In medicine, chest pain is a symptom of a number of conditions and is generally considered a medical emergency, unless the patient is a known angina pectoris sufferer and the symptoms are familiar (appearing at exertion and resolving at rest, known as "stable angina"). When the chest pain is not attributed to heart disease, it is termed non-cardiac chest pain.
As in all medicine, a careful medical history and physical examination is essential in separating dangerous and trivial causes of disease, and the management of chest pain is often done on specialised units (termed medical assessment units) to concentrate the investigations. A rapid diagnosis can be life-saving and often has to be made without the help of X-rays or blood tests (e.g. aortic dissection). Occasionally, invisible medical signs will direct the diagnosis towards particular causes, such as Levine's sign in cardiac ischemia. Generally, however, additional tests are required to establish the diagnosis.
An emergency medicine doctor will also focus on recent health changes, family history (premature atherosclerosis, cholesterol disorders), tobacco smoking, diabetes and other risk factors.
Features of the pain suggest of cardiac ischaemia are describing the pain as heaviness; radiation of the pain to neck, jaw or left arm; sweating; nausea; palpitations; the pain coming upon exertion; dizziness; shortness of breath and a "sense of impending doom."
On the basis of the above, a number of tests may be ordered:
X-rays of the chest and/or abdomen (CT scanning may be better but is often not available)
In finding the cause, the history given by the patient is often the most important tool. In angina pectoris, for example, blood tests and other analyses are not sensitive enough (Chun & McGee 2004). The physician's typical approach is to rule-out the most dangerous causes of chest pain first (e.g., heart attack, blood clot in the lung, aneurysm). By sequential elimination or confirmation from the most serious to the least serious causes, a diagnosis of the origin of the pain is eventually made. Often, no definite cause will be found, and the focus in these cases is on excluding severe diseases and reassuring the patient. If acute coronary syndrome ("unstable angina") is suspected, many patients are admitted briefly for observation, sequential ECGs, and determination of cardiac enzyme levels over time (CK-MB, troponin or myoglobin). On occasion, later out-patient testing may be necessary to follow-up and make better determinations on causes and therapies.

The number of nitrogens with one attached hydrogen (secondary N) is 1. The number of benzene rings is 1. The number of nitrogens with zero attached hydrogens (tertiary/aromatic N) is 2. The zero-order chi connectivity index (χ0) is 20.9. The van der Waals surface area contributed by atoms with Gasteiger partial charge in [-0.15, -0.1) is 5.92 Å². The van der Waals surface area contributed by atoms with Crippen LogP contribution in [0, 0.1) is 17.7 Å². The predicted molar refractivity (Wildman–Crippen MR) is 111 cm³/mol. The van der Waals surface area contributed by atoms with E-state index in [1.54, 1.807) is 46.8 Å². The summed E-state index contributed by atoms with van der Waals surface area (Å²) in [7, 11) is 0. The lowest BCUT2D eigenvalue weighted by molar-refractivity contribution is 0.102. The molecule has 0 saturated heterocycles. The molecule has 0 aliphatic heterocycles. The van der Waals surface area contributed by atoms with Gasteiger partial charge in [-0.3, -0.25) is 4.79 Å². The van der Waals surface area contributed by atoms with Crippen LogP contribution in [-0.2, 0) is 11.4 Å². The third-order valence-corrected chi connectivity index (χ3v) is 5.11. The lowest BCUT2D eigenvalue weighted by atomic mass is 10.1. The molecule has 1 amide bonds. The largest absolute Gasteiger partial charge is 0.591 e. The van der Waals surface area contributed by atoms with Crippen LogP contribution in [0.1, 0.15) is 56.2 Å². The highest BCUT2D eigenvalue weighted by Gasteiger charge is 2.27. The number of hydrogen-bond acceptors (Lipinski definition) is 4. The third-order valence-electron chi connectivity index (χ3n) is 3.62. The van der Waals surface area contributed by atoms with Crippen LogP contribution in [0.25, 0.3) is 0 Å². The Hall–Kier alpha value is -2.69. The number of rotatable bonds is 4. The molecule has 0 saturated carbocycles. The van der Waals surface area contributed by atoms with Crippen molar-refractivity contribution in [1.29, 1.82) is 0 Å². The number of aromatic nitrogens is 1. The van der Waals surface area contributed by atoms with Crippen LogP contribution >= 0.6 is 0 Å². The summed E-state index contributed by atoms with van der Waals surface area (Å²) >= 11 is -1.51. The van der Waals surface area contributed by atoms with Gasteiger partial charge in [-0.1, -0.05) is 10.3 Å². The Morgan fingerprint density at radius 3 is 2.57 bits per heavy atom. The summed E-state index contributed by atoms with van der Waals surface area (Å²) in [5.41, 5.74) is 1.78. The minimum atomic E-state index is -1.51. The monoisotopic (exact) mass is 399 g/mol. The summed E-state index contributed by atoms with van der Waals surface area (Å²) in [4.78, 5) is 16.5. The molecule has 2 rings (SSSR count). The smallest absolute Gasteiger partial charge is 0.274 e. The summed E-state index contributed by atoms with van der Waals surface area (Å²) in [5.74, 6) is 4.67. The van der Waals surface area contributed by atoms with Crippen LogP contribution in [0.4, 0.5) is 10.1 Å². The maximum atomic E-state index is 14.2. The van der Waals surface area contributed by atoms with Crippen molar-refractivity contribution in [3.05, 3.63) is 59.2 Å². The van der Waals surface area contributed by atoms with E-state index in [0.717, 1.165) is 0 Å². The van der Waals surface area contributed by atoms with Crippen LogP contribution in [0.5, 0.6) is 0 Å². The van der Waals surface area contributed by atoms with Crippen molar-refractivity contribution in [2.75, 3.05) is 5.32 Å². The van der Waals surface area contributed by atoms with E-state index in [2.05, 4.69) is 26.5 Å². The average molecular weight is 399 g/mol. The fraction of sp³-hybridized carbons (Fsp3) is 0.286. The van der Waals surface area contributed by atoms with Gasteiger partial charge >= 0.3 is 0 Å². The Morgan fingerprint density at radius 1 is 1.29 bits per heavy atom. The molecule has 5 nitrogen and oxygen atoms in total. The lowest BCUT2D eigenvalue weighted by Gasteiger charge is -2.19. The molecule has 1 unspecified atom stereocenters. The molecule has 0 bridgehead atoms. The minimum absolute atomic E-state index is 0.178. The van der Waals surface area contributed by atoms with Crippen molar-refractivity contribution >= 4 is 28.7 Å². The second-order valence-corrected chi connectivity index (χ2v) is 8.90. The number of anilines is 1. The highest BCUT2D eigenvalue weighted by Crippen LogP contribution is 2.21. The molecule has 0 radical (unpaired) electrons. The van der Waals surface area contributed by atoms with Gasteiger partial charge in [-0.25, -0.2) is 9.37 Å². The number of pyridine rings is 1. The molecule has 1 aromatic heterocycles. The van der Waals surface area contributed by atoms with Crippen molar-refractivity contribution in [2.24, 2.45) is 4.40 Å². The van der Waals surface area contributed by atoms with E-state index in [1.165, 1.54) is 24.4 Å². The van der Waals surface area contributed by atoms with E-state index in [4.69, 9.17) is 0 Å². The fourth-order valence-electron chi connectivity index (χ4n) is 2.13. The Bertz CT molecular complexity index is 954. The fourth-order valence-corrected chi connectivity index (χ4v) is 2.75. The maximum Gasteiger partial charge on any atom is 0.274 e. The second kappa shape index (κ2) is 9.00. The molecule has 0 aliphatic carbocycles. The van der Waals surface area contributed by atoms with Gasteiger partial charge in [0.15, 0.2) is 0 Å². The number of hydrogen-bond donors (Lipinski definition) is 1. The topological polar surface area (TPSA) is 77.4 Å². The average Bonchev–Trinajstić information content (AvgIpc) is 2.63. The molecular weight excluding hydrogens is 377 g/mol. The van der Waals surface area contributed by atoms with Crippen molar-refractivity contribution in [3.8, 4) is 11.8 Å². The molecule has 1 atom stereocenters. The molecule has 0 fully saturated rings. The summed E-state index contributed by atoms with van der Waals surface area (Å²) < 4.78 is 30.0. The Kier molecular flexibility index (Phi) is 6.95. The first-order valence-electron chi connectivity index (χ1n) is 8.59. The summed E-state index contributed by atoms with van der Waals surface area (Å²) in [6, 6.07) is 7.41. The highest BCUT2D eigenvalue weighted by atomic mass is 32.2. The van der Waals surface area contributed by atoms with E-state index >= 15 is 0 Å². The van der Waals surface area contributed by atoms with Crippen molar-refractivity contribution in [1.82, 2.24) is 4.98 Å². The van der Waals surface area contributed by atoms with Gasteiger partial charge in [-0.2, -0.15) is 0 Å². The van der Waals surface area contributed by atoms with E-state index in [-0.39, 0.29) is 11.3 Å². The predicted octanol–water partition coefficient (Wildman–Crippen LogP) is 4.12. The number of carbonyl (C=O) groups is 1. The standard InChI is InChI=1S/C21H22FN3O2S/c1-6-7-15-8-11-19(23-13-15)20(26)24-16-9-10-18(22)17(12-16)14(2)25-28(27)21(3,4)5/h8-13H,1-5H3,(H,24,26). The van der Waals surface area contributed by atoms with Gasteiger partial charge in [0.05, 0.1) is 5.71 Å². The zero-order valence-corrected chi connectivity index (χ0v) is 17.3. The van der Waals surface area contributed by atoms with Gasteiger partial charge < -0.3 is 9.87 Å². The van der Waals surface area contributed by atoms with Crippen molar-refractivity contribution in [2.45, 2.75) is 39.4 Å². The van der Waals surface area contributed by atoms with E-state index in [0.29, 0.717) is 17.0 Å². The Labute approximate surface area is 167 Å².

Chun A, McGee S (2004). "Bedside diagnosis of coronary artery disease: a systematic review.". Am J Med117 (5): 334-43. PMID 15336583.
Ringstrom E, Freedman J (2006). "Approach to undifferentiated chest pain in the emergency department: a review of recent medical literature and published practice guidelines.". Mt Sinai J Med73 (2): 499-505. PMID 16568192. Full text (PDF)
Butler K, Swencki S (2006). "Chest pain: a clinical assessment.". Radiol Clin North Am44 (2): 165-79, vii. PMID 16500201.
Haro L, Decker W, Boie E, Wright R (2006). "Initial approach to the patient who has chest pain.". Cardiol Clin24 (1): 1-17, v. PMID 16326253.
Fox M, Forgacs I (2006). "Unexplained (non-cardiac) chest pain.". Clin Med6 (5): 445-9. PMID 17080889.